First published: Spring 2009
Ted Ludwiczak was just about to turn thirty when he arrived in the United States after World War II. A well-educated young man – speaking Polish, German and some English – he had studied economics in his native Poland and had worked with the American military during the Allies’ postwar occupation of Germany.
He headed to New York, where relatives who had already immigrated to the US helped him become settled; in time, he would co-found and for several decades co-manage a laboratory that developed contact lenses. Ludwiczak married, became a father and, ultimately, realised a classic version of the American Dream, eventually finding and moving into the modest house he now occupies, alone, in his retirement.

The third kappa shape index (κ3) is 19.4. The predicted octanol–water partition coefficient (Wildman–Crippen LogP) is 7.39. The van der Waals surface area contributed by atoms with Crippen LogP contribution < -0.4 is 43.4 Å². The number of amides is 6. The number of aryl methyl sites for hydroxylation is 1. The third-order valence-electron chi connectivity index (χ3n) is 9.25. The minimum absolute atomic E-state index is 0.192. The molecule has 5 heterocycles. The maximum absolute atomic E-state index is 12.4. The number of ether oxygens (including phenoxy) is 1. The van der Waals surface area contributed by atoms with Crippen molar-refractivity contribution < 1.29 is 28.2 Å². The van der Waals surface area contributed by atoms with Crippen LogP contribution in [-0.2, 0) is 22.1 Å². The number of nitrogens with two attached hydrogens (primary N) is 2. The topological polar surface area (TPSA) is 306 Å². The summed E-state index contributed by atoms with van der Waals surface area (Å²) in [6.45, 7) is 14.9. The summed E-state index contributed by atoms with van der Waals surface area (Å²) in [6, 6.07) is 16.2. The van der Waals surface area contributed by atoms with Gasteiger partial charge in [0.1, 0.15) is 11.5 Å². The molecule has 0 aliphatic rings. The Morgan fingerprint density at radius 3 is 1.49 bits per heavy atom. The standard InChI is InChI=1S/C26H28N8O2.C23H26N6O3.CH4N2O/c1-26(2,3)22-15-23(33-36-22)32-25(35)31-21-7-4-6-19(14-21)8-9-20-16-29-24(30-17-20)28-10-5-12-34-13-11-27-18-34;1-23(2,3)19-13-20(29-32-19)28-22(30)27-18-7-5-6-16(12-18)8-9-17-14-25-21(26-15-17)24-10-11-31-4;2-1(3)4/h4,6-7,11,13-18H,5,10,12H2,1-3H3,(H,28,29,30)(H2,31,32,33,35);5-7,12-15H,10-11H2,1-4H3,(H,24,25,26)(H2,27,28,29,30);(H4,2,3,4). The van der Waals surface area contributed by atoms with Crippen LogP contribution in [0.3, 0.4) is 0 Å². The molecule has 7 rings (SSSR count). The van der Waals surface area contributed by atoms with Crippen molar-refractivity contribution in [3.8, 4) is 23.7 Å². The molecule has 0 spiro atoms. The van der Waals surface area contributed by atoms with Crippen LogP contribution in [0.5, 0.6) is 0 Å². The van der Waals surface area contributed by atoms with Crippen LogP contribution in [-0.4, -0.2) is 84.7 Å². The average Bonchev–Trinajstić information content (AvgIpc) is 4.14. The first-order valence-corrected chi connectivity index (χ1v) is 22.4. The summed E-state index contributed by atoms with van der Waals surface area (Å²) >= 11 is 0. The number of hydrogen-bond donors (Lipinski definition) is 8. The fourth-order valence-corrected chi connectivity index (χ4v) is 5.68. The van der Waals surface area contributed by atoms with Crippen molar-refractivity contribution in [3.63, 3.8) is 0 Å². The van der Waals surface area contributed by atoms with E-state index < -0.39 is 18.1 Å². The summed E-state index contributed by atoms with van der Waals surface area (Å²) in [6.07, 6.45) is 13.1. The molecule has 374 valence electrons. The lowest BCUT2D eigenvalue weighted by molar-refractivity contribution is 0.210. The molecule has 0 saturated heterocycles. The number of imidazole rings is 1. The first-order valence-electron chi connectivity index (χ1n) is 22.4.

The house is located in Rockland County, in the state of New York, about 58 kilometres north-west of New York City, on the west bank of the Hudson River.
That majestic waterway, which 17th-century European newcomers to the region compared to the Rhine, and which has played such an indelible role in American history, is literally Ludwiczak’s backyard – or maybe it is actually his front yard, depending on how a visitor views his riverbank home, which hugs the edge of a quiet, residential street and is surrounded on two sides by narrow patches of garden and, in the back (or the front), by all that water.